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. Last Updated: 07/27/2016

U.S. Rethinks Policy on Foreign Detainees

WASHINGTON -- The U.S. administration has decided to pull out of an international agreement that opponents of the death penalty have used to fight the sentences of foreigners on death row in the United States, officials said yesterday.

In a two-paragraph letter dated March 7, Secretary of State Condoleezza Rice informed UN Secretary-General Kofi Annan that the United States "hereby withdraws" from the Optional Protocol to the Vienna Convention on Consular Relations. The United States proposed the protocol in 1963 and ratified it -- along with the rest of the Vienna Convention -- in 1969.

The protocol requires signatories to let the International Court of Justice, or ICJ, make the final decision when their citizens say they have been illegally denied the right to see a home-country diplomat when jailed abroad.

The United States initially backed the measure as a means to protect its citizens abroad. It was also the first country to invoke the protocol before the ICJ, also known as the World Court, successfully suing Iran for the taking of 52 U.S. hostages in Tehran in 1979.

But in recent years, other countries, with the support of U.S. opponents of capital punishment, successfully complained before the ICJ that their citizens were sentenced to death by U.S. states without receiving access to diplomats from their home countries.

The Supreme Court is scheduled to hear oral arguments March 28 in the case of a Mexican death row inmate in Texas who is asking the justices to enforce an ICJ decision in favor of Mexico last year. That case has attracted wide attention in Mexico and caused a diplomatic rift between the Bush administration and the government of Mexican President Vicente Fox. Rice is scheduled to meet with Fox today in Mexico in preparation for a summit meeting at President George W. Bush's ranch in Crawford, Texas, later this month.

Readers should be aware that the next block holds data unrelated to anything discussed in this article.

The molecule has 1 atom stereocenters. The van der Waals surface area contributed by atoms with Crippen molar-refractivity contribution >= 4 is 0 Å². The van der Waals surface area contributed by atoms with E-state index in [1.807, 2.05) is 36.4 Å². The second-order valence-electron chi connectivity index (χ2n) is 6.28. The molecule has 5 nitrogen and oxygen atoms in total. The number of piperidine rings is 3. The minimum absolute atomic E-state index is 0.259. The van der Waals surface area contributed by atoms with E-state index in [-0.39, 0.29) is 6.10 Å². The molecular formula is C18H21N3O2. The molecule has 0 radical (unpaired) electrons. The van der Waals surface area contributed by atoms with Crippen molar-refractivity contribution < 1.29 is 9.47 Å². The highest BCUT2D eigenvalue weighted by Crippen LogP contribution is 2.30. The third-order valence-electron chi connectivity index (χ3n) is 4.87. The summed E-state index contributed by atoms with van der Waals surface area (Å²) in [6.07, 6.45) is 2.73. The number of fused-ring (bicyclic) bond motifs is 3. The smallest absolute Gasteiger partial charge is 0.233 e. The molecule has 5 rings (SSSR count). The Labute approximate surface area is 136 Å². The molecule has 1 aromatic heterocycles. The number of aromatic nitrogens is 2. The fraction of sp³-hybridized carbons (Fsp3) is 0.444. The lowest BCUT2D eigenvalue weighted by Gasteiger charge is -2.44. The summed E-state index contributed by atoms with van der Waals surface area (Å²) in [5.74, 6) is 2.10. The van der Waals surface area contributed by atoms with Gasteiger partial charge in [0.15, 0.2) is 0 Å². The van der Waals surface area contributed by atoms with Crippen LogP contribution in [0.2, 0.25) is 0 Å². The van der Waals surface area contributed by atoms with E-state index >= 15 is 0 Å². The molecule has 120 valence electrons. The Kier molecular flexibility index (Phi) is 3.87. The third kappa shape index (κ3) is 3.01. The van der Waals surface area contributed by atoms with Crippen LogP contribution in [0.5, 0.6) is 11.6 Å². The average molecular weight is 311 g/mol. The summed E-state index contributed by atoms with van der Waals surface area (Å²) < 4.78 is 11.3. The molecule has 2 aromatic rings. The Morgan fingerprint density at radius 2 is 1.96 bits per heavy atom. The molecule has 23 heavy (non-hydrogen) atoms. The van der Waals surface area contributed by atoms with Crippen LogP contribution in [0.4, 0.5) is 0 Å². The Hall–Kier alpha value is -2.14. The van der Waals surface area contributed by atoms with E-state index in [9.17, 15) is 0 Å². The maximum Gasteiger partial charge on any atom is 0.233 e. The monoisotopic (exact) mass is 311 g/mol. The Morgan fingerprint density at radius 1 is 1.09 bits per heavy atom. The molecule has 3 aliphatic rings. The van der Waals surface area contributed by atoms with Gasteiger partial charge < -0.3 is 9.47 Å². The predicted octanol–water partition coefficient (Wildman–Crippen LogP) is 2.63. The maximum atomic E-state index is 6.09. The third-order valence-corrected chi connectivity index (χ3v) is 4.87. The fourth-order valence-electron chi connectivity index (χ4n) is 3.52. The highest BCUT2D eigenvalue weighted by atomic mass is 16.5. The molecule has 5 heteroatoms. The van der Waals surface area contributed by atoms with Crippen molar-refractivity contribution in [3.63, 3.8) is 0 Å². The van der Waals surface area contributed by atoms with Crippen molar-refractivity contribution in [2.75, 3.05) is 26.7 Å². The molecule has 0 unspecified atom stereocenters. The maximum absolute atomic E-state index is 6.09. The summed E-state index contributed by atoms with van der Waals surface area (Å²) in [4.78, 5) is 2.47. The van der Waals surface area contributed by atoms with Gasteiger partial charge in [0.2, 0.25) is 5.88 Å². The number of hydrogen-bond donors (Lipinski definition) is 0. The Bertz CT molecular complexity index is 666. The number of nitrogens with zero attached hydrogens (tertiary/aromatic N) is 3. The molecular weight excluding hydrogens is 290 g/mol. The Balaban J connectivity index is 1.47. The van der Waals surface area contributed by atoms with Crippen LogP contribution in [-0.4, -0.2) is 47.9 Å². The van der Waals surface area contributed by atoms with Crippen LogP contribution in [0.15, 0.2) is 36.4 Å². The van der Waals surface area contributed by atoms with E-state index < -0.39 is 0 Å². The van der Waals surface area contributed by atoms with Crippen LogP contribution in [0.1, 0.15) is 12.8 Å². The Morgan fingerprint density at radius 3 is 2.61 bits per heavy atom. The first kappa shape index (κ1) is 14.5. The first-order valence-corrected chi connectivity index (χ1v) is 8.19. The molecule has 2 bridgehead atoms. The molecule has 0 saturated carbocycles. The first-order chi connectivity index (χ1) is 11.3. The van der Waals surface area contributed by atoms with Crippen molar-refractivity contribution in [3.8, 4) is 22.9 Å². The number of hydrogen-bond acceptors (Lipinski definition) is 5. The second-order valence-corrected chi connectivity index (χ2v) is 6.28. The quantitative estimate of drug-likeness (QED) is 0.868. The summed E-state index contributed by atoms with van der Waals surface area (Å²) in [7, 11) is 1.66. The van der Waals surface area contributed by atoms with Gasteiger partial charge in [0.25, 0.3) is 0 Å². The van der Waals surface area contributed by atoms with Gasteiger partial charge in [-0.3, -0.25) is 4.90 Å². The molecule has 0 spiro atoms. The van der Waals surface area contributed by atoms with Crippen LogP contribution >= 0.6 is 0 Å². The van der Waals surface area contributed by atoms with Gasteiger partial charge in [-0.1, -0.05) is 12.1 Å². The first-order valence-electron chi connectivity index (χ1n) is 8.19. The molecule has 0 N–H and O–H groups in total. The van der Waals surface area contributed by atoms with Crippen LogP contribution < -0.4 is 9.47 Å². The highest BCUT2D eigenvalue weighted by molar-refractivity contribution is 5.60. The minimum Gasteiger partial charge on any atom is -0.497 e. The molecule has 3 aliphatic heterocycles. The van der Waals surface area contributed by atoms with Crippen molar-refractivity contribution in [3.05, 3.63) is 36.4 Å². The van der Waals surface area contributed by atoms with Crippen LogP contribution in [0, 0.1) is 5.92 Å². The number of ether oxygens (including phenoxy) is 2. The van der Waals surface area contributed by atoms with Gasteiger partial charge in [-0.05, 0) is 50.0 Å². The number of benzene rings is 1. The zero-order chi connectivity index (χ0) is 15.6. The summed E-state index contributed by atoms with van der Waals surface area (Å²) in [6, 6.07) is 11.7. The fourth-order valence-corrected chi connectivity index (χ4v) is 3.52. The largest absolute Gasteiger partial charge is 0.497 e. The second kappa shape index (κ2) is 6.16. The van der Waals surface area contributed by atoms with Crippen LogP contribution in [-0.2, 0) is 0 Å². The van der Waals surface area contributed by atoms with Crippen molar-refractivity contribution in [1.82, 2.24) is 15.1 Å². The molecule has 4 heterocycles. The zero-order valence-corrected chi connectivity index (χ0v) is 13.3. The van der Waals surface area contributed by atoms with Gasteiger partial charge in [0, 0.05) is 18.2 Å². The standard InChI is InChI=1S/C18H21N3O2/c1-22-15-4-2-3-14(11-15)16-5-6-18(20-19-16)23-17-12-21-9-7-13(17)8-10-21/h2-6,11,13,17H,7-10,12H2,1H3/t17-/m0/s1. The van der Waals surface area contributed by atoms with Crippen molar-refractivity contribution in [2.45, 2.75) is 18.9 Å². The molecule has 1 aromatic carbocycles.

The administration's decision does not affect the rest of the Vienna Convention, which requires its 166 signatories to inform foreigners of their right to see a home-country diplomat when detained overseas. But it shows that Washington's desire to counteract international pressure on the death penalty now weighs against a long-standing policy of ensuring the United States a forum in which to enforce its citizens' allegations of abuse.

"The International Court of Justice has interpreted the Vienna Consular Convention in ways that we had not anticipated that involved state criminal prosecutions and the death penalty, effectively asking the court to supervise our domestic criminal system," State Department spokeswoman Darla Jordan said Wednesday.

The administration's action comes after its Feb. 28 decision to grant 51 Mexicans on death row in Texas and elsewhere new state court hearings, as the ICJ had ordered.